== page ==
Dan Rather is reviewing HBO's The Newsroom for Gawker throughout the show's first season.
Episode 3 of HBO's "The Newsroom" is deeper, broader and better than the two previous installments. (And I thought the first two were excellent.) I wasn't sure before — I had my doubts — but this latest in the on-going series convinced me:
"The Newsroom" is important television, the closest we've had to "must-see TV" in recent years.
The reason is that it digs deep to reveal the innards of big network television news—the teardrops and laughter, the sunshine and storms that go on behind the scenes and below the surface. And it reveals the danger of big business being in bed with big government, whether the government is led by Republicans or Democrats. This is especially dangerous when it comes to big businesses that own, as a small part of their overall operations, a national-distribution news organization.
In this episode, the most important, most interesting, most revealing scene is where the owner of the corporation (played superbly by Jane Fonda) tells the head of her news division, "I have business in front of this Congress!" She's complaining about her anchorman and his newscast covering news in ways she knows will displease Congressional leaders whom she needs for business advantage.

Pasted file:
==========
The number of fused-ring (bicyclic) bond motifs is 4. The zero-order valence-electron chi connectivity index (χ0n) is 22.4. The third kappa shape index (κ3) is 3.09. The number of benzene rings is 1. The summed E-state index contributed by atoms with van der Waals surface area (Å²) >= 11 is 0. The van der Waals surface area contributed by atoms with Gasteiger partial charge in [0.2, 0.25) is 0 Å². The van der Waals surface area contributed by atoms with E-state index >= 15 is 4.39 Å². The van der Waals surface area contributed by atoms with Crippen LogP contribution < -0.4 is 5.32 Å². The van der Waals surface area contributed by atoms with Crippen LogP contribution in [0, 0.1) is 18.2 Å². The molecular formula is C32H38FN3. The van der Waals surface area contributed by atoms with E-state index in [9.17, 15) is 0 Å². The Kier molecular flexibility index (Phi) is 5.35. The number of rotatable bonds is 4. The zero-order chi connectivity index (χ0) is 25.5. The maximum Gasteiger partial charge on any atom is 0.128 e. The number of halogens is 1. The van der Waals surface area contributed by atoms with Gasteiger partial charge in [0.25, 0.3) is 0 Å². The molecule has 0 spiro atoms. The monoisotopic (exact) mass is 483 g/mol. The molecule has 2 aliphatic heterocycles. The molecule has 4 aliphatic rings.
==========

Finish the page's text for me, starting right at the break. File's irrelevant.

Her news division president (played equally superbly by Sam Waterston) answers, in effect "You can't possibly expect us to tailor the news to your corporate agenda."
She shoots back, "I have business (she hits the word hard) in front of this Congress." And she flatly says she'll fire the anchorman if he doesn't stop putting on the air what he has been.
This, friends, is drama taken from real life. Yes, this is fiction. But it's based on some recent history in the news business.
This whole episode is something I wish every American could see and ponder, especially in the context of the two preceding installments. They would then understand how a combination of big business and big government, working for their mutual benefit — not the public interest but rather their own interests — affects the news we see and hear.
I've been looking for things not to like in this series. Haven't found many.
Give it five stars so far. If they keep this up — if they can maintain the quality — they will have produced a classic.
PREVIOUSLY: Every Anchorman is an Ass Sometimes